Kubernetes monitoring can be difficult and complex. In order to determine the health of your project at every level, from the application to the operating system to the infrastructure, you need to monitor metrics in all the different layers and components — services, containers, pods, deployments, nodes, and clusters.
The power behind Kubernetes metrics lies within the
kube-state-metrics service, which listens to the Kubernetes control plane/API server and generates metrics about the resources or objects involved. Just as with other types of monitoring, you can use the information gathered to alert your team on what’s happening inside of the system. Creating alerts on certain metrics can also warn you of impending failures, which helps reduce time to resolution.
In this article, you’ll learn about several component metrics that you should focus on as part of your observability strategy, including:
- Kubernetes cluster metrics
- Control plane metrics
- Kubernetes nodes metrics
- Pod metrics
- Application metrics
Kubernetes monitoring is a vast topic — far broader than this one article could address. Still, the key metrics highlighted below will give you a solid foundation for monitoring all layers of your Kubernetes cluster, so let’s get started!
Why differentiate Kubernetes layers?
Monitoring Kubernetes cluster metrics allows you to gain valuable insights into cluster health status, resource utilization, deployments, and more. However, cluster-level metrics don’t provide enough information to manage the cluster effectively. Why? Consider the following example.
As you can see from the diagram above, we have a Kubernetes cluster consisting of the main node (control plane) and two worker nodes. One of the nodes runs two pods, and one of those pods hosts three containers. Let’s say one of those containers suffers a memory leak and has no limits set, thus consuming all the memory of the node.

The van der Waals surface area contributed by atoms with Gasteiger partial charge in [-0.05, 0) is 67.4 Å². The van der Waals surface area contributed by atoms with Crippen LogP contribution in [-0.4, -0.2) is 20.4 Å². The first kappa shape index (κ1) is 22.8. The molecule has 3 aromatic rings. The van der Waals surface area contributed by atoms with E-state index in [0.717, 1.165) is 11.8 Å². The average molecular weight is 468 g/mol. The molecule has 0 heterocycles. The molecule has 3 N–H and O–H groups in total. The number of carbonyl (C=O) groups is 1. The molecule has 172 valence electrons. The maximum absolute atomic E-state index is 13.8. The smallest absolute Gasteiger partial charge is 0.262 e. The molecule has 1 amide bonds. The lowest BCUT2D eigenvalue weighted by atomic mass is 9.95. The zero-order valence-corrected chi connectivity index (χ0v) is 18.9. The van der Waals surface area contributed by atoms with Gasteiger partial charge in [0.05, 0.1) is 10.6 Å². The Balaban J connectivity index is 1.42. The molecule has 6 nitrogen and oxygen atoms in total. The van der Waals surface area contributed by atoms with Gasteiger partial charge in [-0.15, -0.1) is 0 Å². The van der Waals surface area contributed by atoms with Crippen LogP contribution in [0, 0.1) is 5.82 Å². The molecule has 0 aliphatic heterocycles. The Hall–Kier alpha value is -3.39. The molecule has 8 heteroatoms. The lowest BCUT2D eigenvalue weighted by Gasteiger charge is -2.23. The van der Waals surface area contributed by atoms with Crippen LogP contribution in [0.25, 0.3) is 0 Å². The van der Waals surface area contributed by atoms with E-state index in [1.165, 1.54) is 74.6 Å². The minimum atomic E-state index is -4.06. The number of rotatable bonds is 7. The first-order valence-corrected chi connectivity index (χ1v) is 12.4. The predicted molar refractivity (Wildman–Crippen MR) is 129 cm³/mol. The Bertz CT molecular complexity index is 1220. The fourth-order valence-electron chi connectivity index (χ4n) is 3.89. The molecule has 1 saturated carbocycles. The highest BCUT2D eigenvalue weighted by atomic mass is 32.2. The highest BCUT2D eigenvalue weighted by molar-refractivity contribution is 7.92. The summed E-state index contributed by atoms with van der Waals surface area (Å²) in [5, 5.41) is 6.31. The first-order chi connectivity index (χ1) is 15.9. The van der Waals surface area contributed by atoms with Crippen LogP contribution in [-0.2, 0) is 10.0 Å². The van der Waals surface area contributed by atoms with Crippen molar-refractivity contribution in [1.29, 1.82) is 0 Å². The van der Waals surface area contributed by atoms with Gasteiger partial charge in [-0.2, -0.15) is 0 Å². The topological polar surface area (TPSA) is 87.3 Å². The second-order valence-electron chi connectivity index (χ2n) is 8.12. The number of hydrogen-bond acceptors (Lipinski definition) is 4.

In this scenario, monitoring the cluster metrics would show roughly 50% memory utilization. It’s not very useful information, nor is it alarming. But what would happen if you go down a level and monitor the metrics of each node? In that case, one of the nodes would show 100% memory usage — this would reveal a problem, but not its origin. Going down another level to the pod metrics would get you closer to the problem, and going down yet another level to the container metrics would allow you to isolate the culprit of the memory leak.
This simple example shows the value of monitoring the metrics of each Kubernetes layer. Yes, cluster-wide metrics provide a high-level overview of Kubernetes deployment performance, but you’ll need those lower-layer metrics to identify problems and obtain useful insights that will help you administer the cluster and optimize the resources.
That said, you’ll need to know where you can get the metrics for each layer. In Kubernetes, use the Metrics Server to get live information about the resource utilization of Kubernetes objects like pods, nodes, deployments, services, etc. The Metrics Server obtains the metrics from the kubelets and exposes them through the Metrics API so they can be used by the Horizontal Pod Autoscaler, the Vertical Pod Autoscaler, and the kubectl command line utility via the
kubectl top command.
If you want to know about the state of Kubernetes objects,
kube-state-metrics is a service that listens to the Kubernetes API and generates metrics. Although the Metrics Server and